Advocates Praised Court’s “Crucial First Step” in Clearing Certified Marijuana Records!
Given the recent decision by the state to legalize the use and sale of recreational marijuana, Chief Justice Paul A. Suttell of the Rhode Island Supreme Court released the court’s regulations on Friday enabling potentially thousands of people to expunge past marijuana crimes from their records.
In accordance with the law passed last May that allows adults age 21 and older to possess cannabis and grow it at home, Suttell issued an executive order on Friday outlining the court’s procedures for expunging misdemeanor and felony marijuana possession charges and civil violations from people’s records.
The order was a result of state legislators seeing the “severe detrimental impact” those felony and misdemeanor convictions for low-level, non-violent marijuana possession charges had on people’s lives. The law gave the chief justice the ability to implement expungement procedures as a result.
Any previous civil infraction, misdemeanor, or felony conviction for possession of decriminalized marijuana will be automatically expunged from court records under the law. While more severe charges like intent to supply marijuana or manufacture will still be punished,
People 21 years of age and older are allowed to possess up to an ounce of marijuana and up to 10 ounces of it at home under the state’s recreational marijuana law. It also permits people to keep three living plants and three dried plants in their homes, and it declares possession of one to two ounces of marijuana to be a civil infraction.
A provision for expungement had been strongly pushed for by advocacy groups, which emphasized how minorities had historically suffered disproportionately from simple possession offenses. People who have long advocated for legalization praised Suttell’s order as a significant and comprehensive move. “I’m really happy that this process is progressing.
This executive order is a critical first step in that process, as our coalition worked hard to guarantee automatic record clearing would be included in the statute, according to Jared Moffat, state campaign manager for the Marijuana Policy Project, which lobbied for legalization for years. The result will bring relief to tens of thousands of individuals.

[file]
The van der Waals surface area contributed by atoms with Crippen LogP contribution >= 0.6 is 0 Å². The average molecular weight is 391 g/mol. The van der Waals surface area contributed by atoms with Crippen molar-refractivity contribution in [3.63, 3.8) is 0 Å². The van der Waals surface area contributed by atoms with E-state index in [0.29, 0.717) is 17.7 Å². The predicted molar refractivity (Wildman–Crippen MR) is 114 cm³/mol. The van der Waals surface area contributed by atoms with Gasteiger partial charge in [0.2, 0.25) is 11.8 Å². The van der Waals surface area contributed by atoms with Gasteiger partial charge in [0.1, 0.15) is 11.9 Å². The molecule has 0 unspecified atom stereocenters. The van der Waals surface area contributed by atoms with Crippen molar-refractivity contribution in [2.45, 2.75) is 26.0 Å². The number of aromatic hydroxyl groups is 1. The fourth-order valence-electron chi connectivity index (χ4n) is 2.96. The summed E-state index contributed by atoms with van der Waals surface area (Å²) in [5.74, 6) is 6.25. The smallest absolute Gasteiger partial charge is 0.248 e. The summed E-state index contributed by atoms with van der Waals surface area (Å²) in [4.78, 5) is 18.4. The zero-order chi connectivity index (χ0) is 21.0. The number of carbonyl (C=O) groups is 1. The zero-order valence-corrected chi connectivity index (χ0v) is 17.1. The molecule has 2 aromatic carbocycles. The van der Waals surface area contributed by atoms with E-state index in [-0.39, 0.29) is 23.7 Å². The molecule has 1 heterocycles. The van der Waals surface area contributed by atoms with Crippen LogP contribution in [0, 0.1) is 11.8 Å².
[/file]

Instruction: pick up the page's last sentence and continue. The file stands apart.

A positive trend that we are witnessing in more and more places when legalization policies are combined with initiatives to reverse the decades of harm brought on by prohibition, is something Rhode Island is contributing to. According to Suttell’s ruling, expungement processes must be put in place within the following three months by Superior and District Court judges as well as Rhode Island Traffic Tribunal magistrates.
All three courts will point out instances in which possession of marijuana was the only infraction that led to a civil violation or a conviction based on a finding of guilt or a plea of no contest. If a prison sentence, suspended sentence, probationary period, or other punishment was imposed, it will not matter whether it has been completed or not; those cases will be eligible for expungement.
The chief judge or magistrate will enter an order wiping the record if the courts decide that the criminal record should be purged. It will be sealed and all references to it will be taken down. The decision further stipulates that before expunging cases from records, the courts must provide a list of cases to the attorney general’s office that is judged eligible for expungement.
After that, the courts will transmit a copy of the expungement to the attorney general’s office and the police force that filed the initial complaint. In order to make sure that only legitimate cases are dismissed, Suttell orders the courts to put security precautions in place as well as review procedures. Additionally, the state Division of Motor Vehicles will get notice of the expungement of civil offenses.
A petitioner may also ask for the transmission of an expungement record to an organization known to have the conviction record. The judgment mandates that all three courts separately identify any instances in which a person was charged with a civil offense or marijuana possession, both of which are now decriminalized.
Those possession counts will also qualify for expungement, regardless of the sentence, but the whole criminal case as well as all records of additional convictions or violations will remain in effect and open to public inspection. If the courts decide that the criminal charge should be erased, the chief judge or magistrate will issue an order erasing the eligible charge, and by July 1, 2024, all references to it will be sealed and deleted from public scrutiny.
There is a comparable procedure in place to notify the attorney general’s office of charges that will be dropped, as well as safety measures to guarantee that only valid charges are dropped. According to Suttell‘s order, anybody may ask a court to erase a qualifying conviction or civil infraction by making a written request.
There are no costs involved in submitting a written request for expungement. The Clerk’s Offices of the Superior and District Courts in each county, as well as the Clerk’s Office of the Traffic Tribunal, may receive written requests for expungement in person or by email. The defendant’s name, birthdate, and case number should be included in requests for expedited expungements.
In accordance with the court order, expedited expungements must be examined and, if necessary, entered five business days after submission. Approximately 27,000 examples where possession of marijuana was the only charge eligible for expungement were uncovered during a review of court records shortly after the legalization law’s passing, and “thousands more” cases where possession was just one of many offenses someone was facing.